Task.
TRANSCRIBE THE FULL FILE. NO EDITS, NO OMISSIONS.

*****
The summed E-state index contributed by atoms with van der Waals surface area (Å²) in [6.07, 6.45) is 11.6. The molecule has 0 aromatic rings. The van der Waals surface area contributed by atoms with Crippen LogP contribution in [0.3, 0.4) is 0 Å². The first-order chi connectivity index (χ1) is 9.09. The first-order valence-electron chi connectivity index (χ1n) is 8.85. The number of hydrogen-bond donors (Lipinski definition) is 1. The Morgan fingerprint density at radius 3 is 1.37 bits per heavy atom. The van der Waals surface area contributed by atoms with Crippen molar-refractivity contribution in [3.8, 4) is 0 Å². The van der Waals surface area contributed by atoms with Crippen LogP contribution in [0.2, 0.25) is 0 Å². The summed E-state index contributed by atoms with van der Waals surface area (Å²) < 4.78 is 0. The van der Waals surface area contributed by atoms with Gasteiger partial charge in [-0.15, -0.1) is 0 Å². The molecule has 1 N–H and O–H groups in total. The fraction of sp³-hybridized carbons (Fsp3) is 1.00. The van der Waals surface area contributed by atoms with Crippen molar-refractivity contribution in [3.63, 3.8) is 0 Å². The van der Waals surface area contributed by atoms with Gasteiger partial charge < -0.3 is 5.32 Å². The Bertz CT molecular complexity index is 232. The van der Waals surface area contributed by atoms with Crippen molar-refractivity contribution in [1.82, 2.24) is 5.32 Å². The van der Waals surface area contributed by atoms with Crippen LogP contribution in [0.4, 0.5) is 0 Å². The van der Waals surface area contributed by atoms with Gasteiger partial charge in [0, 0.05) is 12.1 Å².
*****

The summed E-state index contributed by atoms with van der Waals surface area (Å²) in [6.07, 6.45) is 11.6. The molecule has 0 aromatic rings. The van der Waals surface area contributed by atoms with Crippen LogP contribution in [0.3, 0.4) is 0 Å². The first-order chi connectivity index (χ1) is 9.09. The first-order valence-electron chi connectivity index (χ1n) is 8.85. The number of hydrogen-bond donors (Lipinski definition) is 1. The Morgan fingerprint density at radius 3 is 1.37 bits per heavy atom. The van der Waals surface area contributed by atoms with Crippen molar-refractivity contribution in [3.8, 4) is 0 Å². The van der Waals surface area contributed by atoms with Crippen LogP contribution in [0.2, 0.25) is 0 Å². The summed E-state index contributed by atoms with van der Waals surface area (Å²) < 4.78 is 0. The van der Waals surface area contributed by atoms with Gasteiger partial charge in [-0.15, -0.1) is 0 Å². The molecule has 1 N–H and O–H groups in total. The fraction of sp³-hybridized carbons (Fsp3) is 1.00. The van der Waals surface area contributed by atoms with Crippen molar-refractivity contribution in [3.63, 3.8) is 0 Å². The van der Waals surface area contributed by atoms with Gasteiger partial charge < -0.3 is 5.32 Å². The Bertz CT molecular complexity index is 232. The van der Waals surface area contributed by atoms with Crippen molar-refractivity contribution in [1.82, 2.24) is 5.32 Å². The van der Waals surface area contributed by atoms with Crippen LogP contribution in [0.4, 0.5) is 0 Å². The van der Waals surface area contributed by atoms with Gasteiger partial charge in [0, 0.05) is 12.1 Å².